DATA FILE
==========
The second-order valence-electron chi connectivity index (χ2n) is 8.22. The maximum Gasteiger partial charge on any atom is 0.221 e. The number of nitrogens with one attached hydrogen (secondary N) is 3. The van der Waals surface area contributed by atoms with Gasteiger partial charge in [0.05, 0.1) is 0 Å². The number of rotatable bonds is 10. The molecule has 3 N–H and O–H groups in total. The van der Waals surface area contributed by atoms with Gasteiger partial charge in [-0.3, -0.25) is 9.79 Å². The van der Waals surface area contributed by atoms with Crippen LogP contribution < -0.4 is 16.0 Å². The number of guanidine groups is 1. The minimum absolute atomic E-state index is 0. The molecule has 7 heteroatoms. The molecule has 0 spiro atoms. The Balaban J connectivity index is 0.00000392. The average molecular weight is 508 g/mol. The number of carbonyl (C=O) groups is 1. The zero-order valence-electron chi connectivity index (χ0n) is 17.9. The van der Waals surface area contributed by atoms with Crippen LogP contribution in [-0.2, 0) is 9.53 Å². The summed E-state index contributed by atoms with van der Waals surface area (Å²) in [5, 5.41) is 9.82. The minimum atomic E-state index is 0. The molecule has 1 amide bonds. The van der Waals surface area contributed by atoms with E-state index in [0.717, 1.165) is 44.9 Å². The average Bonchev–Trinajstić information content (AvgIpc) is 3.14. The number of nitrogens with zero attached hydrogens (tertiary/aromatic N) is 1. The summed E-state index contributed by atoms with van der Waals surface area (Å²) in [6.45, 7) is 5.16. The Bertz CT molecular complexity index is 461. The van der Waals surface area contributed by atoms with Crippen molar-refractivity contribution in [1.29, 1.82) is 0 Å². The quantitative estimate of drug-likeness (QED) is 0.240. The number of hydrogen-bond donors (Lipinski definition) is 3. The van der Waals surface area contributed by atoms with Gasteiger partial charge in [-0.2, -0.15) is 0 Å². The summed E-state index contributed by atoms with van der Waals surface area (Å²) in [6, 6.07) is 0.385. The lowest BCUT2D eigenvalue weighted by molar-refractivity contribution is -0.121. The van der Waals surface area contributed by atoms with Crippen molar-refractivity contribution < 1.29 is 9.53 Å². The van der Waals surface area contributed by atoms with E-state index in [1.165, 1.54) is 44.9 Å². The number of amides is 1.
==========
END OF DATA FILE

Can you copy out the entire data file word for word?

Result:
The second-order valence-electron chi connectivity index (χ2n) is 8.22. The maximum Gasteiger partial charge on any atom is 0.221 e. The number of nitrogens with one attached hydrogen (secondary N) is 3. The van der Waals surface area contributed by atoms with Gasteiger partial charge in [0.05, 0.1) is 0 Å². The number of rotatable bonds is 10. The molecule has 3 N–H and O–H groups in total. The van der Waals surface area contributed by atoms with Gasteiger partial charge in [-0.3, -0.25) is 9.79 Å². The van der Waals surface area contributed by atoms with Crippen LogP contribution < -0.4 is 16.0 Å². The number of guanidine groups is 1. The minimum absolute atomic E-state index is 0. The molecule has 7 heteroatoms. The molecule has 0 spiro atoms. The Balaban J connectivity index is 0.00000392. The average molecular weight is 508 g/mol. The number of carbonyl (C=O) groups is 1. The zero-order valence-electron chi connectivity index (χ0n) is 17.9. The van der Waals surface area contributed by atoms with Crippen LogP contribution in [-0.2, 0) is 9.53 Å². The summed E-state index contributed by atoms with van der Waals surface area (Å²) in [5, 5.41) is 9.82. The minimum atomic E-state index is 0. The molecule has 1 amide bonds. The van der Waals surface area contributed by atoms with E-state index in [0.717, 1.165) is 44.9 Å². The average Bonchev–Trinajstić information content (AvgIpc) is 3.14. The number of nitrogens with zero attached hydrogens (tertiary/aromatic N) is 1. The summed E-state index contributed by atoms with van der Waals surface area (Å²) in [6.45, 7) is 5.16. The Bertz CT molecular complexity index is 461. The van der Waals surface area contributed by atoms with Crippen molar-refractivity contribution in [1.29, 1.82) is 0 Å². The quantitative estimate of drug-likeness (QED) is 0.240. The number of hydrogen-bond donors (Lipinski definition) is 3. The van der Waals surface area contributed by atoms with Gasteiger partial charge in [-0.2, -0.15) is 0 Å². The summed E-state index contributed by atoms with van der Waals surface area (Å²) in [6, 6.07) is 0.385. The lowest BCUT2D eigenvalue weighted by molar-refractivity contribution is -0.121. The van der Waals surface area contributed by atoms with Crippen molar-refractivity contribution < 1.29 is 9.53 Å². The van der Waals surface area contributed by atoms with E-state index in [1.165, 1.54) is 44.9 Å². The number of amides is 1.